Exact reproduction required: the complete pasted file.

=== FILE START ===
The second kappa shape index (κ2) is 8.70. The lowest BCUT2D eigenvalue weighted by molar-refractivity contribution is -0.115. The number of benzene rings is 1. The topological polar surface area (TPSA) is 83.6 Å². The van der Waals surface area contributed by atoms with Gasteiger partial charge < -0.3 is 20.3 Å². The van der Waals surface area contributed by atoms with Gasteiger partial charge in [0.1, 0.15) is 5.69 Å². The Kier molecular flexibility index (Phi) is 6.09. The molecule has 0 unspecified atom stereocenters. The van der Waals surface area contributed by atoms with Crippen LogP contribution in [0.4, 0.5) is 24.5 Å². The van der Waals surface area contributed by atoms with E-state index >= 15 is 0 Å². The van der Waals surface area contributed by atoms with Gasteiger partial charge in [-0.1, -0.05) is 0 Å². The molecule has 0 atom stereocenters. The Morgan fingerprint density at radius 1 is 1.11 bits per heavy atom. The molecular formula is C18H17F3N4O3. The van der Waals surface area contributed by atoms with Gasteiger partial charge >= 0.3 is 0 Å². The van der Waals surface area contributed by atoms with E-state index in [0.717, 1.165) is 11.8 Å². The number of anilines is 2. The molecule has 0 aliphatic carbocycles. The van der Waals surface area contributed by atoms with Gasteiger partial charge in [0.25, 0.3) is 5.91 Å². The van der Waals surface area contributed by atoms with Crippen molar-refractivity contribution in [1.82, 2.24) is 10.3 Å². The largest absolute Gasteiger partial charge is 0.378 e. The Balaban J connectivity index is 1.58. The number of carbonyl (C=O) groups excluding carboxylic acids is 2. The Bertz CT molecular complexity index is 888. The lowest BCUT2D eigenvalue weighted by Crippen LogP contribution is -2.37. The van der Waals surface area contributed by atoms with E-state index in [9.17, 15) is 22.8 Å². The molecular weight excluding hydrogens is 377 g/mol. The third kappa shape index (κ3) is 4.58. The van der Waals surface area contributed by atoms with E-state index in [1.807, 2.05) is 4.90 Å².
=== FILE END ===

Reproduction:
The second kappa shape index (κ2) is 8.70. The lowest BCUT2D eigenvalue weighted by molar-refractivity contribution is -0.115. The number of benzene rings is 1. The topological polar surface area (TPSA) is 83.6 Å². The van der Waals surface area contributed by atoms with Gasteiger partial charge < -0.3 is 20.3 Å². The van der Waals surface area contributed by atoms with Gasteiger partial charge in [0.1, 0.15) is 5.69 Å². The Kier molecular flexibility index (Phi) is 6.09. The molecule has 0 unspecified atom stereocenters. The van der Waals surface area contributed by atoms with Crippen LogP contribution in [0.4, 0.5) is 24.5 Å². The van der Waals surface area contributed by atoms with E-state index >= 15 is 0 Å². The van der Waals surface area contributed by atoms with Gasteiger partial charge in [-0.1, -0.05) is 0 Å². The molecule has 0 atom stereocenters. The Morgan fingerprint density at radius 1 is 1.11 bits per heavy atom. The molecular formula is C18H17F3N4O3. The van der Waals surface area contributed by atoms with Gasteiger partial charge >= 0.3 is 0 Å². The van der Waals surface area contributed by atoms with E-state index in [0.717, 1.165) is 11.8 Å². The number of anilines is 2. The molecule has 0 aliphatic carbocycles. The van der Waals surface area contributed by atoms with Gasteiger partial charge in [0.25, 0.3) is 5.91 Å². The van der Waals surface area contributed by atoms with Crippen molar-refractivity contribution in [1.82, 2.24) is 10.3 Å². The largest absolute Gasteiger partial charge is 0.378 e. The Balaban J connectivity index is 1.58. The number of carbonyl (C=O) groups excluding carboxylic acids is 2. The Bertz CT molecular complexity index is 888. The lowest BCUT2D eigenvalue weighted by Crippen LogP contribution is -2.37. The van der Waals surface area contributed by atoms with E-state index in [9.17, 15) is 22.8 Å². The molecular weight excluding hydrogens is 377 g/mol. The third kappa shape index (κ3) is 4.58. The van der Waals surface area contributed by atoms with E-state index in [1.807, 2.05) is 4.90 Å².